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AT&T reportedly playing dirty tricks to serve extra ads through airport hotspot

AT&T's "free" Wi-Fi may be too good to be true. One of the company's Wi-Fi hotspots, in Virginia's Dulles airport, is reportedly using an ad-injection platform to tamper with the web traffic of users and bombard them with more ads. Jonathan Mayer, a computer scientist and Stanford lawyer, says he discovered ad-injecting code while using the AT&T hotspot in the airport. Mayer noticed ads appearing on educational, government, and ad-supported sites such as The Wall Street Journal, and decided to take a look at the web source, discovering that it was adding lines of code that would pull in promotional materials from outside companies.

AT&T's hotspot was reportedly tampering with web traffic

Mayer said that the hotspot was making three edits to his traffic. First, he says it added an advertising stylesheet, before injecting a back-up ad, just in case the browser didn't support JavaScript. The hotspot also added two scripts for controlling ad loading and display, code that allows the platform to import the ads themselves from third parties. The ad-injection platform appears to have been built by a company called RaGaPa, a startup whose video pitch, Mayer notes, "features 'MONETIZE YOUR NETWORK' over cascading dollar signs." AT&T's Wi-Fi terms of service makes no direct reference to the tool or the company's intention to insert extra ads.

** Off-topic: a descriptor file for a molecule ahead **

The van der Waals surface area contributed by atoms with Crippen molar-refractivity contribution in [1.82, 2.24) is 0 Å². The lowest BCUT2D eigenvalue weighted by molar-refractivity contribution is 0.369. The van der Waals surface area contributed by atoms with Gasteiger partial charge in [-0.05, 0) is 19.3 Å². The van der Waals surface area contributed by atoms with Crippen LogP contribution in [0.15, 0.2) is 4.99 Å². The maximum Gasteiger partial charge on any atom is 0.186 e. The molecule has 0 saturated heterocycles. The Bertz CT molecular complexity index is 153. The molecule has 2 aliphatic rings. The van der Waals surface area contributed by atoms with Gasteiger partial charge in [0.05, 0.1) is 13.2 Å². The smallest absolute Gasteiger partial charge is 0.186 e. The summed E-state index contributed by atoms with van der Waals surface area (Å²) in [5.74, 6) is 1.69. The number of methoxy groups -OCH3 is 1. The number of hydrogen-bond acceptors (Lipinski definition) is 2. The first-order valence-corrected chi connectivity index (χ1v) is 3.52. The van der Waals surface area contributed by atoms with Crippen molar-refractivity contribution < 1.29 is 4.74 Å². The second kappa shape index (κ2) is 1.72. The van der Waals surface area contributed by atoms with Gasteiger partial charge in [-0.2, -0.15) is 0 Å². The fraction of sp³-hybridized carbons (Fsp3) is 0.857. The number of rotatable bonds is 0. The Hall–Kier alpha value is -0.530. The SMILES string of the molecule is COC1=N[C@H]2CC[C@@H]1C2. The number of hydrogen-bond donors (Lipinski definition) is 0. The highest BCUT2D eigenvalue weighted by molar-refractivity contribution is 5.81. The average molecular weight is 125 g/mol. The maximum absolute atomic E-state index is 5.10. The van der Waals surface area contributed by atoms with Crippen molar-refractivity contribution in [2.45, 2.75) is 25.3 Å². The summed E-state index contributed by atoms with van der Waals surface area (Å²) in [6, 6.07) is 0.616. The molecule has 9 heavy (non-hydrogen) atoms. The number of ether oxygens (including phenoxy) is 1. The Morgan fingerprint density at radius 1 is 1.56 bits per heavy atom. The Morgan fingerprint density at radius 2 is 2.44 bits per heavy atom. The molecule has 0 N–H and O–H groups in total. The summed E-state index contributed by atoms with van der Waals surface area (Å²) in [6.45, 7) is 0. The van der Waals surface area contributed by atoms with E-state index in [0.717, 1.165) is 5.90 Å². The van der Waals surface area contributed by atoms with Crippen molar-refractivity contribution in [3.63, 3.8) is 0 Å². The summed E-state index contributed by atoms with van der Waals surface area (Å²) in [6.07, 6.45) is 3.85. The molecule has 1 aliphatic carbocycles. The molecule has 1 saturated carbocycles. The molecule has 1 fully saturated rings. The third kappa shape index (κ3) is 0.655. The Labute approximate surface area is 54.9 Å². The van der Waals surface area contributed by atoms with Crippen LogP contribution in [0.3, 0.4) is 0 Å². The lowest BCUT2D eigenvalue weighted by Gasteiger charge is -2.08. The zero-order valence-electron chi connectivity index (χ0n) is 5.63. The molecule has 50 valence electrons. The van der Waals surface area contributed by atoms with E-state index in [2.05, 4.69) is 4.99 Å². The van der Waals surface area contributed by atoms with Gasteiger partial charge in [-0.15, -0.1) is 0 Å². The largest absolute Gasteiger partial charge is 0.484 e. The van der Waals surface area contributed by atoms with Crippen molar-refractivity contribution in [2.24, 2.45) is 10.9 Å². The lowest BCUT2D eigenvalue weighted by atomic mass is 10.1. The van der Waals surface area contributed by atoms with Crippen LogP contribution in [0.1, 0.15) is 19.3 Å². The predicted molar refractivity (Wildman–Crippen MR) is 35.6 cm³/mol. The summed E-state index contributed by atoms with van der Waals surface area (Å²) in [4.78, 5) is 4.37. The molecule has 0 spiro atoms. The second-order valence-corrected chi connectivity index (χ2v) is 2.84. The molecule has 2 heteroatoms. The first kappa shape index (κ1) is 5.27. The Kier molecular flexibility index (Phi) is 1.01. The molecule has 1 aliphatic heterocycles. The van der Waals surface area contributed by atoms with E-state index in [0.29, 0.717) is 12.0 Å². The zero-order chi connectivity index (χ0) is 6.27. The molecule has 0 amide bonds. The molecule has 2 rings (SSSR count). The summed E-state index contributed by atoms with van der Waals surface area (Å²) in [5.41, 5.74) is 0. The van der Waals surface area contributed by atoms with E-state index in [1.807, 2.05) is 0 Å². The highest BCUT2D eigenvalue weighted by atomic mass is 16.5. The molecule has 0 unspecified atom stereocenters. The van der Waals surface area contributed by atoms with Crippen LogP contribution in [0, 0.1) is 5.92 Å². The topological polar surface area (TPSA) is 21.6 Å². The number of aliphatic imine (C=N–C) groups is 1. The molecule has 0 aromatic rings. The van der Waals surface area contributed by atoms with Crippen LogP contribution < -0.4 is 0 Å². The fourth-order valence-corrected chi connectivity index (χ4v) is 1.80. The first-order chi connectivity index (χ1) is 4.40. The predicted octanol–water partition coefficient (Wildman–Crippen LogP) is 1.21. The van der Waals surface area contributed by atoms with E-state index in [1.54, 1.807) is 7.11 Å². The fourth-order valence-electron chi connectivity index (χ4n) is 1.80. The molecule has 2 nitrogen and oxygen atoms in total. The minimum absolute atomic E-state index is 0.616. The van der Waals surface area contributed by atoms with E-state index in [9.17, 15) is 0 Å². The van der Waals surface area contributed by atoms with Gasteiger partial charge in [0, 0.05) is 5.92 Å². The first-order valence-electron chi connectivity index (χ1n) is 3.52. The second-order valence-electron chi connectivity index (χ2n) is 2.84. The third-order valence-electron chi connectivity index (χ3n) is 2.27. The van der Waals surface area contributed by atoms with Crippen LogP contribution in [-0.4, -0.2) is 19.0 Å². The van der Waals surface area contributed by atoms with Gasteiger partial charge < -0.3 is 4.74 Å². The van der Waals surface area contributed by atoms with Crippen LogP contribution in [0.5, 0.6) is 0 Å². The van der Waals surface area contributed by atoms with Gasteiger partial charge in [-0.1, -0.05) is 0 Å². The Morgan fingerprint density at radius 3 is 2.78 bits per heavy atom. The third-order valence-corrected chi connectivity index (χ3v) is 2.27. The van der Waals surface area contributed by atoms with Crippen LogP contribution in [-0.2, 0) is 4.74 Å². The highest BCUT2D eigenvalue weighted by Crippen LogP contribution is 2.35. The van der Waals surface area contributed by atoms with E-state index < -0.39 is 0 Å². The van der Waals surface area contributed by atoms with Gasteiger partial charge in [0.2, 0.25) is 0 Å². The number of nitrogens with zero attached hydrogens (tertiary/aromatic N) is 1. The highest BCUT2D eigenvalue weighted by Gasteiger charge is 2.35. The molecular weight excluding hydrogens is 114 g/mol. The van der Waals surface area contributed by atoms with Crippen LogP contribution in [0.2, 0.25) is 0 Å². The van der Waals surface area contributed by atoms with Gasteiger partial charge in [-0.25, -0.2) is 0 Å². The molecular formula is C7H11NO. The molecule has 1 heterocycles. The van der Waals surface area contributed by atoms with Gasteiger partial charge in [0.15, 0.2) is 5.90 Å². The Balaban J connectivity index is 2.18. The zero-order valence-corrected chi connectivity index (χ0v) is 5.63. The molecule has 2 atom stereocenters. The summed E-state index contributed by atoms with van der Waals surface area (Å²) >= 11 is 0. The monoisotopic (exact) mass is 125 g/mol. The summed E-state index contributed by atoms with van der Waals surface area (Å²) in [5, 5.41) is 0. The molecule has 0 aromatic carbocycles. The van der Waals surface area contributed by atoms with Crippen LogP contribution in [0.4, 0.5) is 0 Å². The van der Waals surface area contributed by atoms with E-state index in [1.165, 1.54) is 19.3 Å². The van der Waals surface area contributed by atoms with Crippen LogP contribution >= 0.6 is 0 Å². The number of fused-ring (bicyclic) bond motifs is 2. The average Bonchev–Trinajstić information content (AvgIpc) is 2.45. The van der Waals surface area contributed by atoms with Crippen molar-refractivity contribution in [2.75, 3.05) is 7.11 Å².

In addition to cluttering web pages and slowing down the browsing experience, Mayer says the code introduces an extra security risk, as web developers don't anticipate their sites receiving additional scripts. For now, such tools exist in something of a legal gray area, with the FCC's net neutrality rules and a host of other legislation and rulings theoretically restricting their use. Last year, Comcast started using a similar tool to inject ads across its 3.5 million public Wi-Fi hotspots, and a number of other companies have followed suit. Many of those found to have been using ad-injection tools appear to have dropped them when discovered, including cable and internet company Mediacom, and hotel chain Marriott. The latter pinned the blame on its own ISP when an ad-injection tool was discovered on its Wi-Fi service in 2012. In a statement, the chain said that it was not aware of the tool, and that it did not condone the practice of inserting extra ads into web traffic.